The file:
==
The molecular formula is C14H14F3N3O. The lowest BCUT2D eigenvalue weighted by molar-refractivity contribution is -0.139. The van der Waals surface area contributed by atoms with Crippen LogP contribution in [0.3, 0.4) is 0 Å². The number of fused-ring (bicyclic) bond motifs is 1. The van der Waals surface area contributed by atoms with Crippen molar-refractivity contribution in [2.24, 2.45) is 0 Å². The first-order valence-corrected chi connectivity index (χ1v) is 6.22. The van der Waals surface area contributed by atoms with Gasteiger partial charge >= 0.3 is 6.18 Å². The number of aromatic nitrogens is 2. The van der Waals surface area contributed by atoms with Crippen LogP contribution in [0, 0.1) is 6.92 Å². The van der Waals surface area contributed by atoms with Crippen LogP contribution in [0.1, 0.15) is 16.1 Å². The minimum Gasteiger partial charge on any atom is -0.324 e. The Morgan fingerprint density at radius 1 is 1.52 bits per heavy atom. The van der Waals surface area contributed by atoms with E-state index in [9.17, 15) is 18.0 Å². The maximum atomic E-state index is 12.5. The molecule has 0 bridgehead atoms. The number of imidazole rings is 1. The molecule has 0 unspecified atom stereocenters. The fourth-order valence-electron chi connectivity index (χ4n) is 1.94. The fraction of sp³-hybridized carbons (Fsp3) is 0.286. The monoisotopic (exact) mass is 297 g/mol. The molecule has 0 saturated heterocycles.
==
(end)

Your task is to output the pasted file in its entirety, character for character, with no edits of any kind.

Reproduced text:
The molecular formula is C14H14F3N3O. The lowest BCUT2D eigenvalue weighted by molar-refractivity contribution is -0.139. The van der Waals surface area contributed by atoms with Crippen LogP contribution in [0.3, 0.4) is 0 Å². The number of fused-ring (bicyclic) bond motifs is 1. The van der Waals surface area contributed by atoms with Crippen molar-refractivity contribution in [2.24, 2.45) is 0 Å². The first-order valence-corrected chi connectivity index (χ1v) is 6.22. The van der Waals surface area contributed by atoms with Gasteiger partial charge >= 0.3 is 6.18 Å². The number of aromatic nitrogens is 2. The van der Waals surface area contributed by atoms with Crippen LogP contribution in [0, 0.1) is 6.92 Å². The van der Waals surface area contributed by atoms with Crippen LogP contribution in [0.1, 0.15) is 16.1 Å². The minimum Gasteiger partial charge on any atom is -0.324 e. The Morgan fingerprint density at radius 1 is 1.52 bits per heavy atom. The van der Waals surface area contributed by atoms with E-state index in [9.17, 15) is 18.0 Å². The maximum atomic E-state index is 12.5. The molecule has 0 bridgehead atoms. The number of imidazole rings is 1. The molecule has 0 unspecified atom stereocenters. The fourth-order valence-electron chi connectivity index (χ4n) is 1.94. The fraction of sp³-hybridized carbons (Fsp3) is 0.286. The monoisotopic (exact) mass is 297 g/mol. The molecule has 0 saturated heterocycles.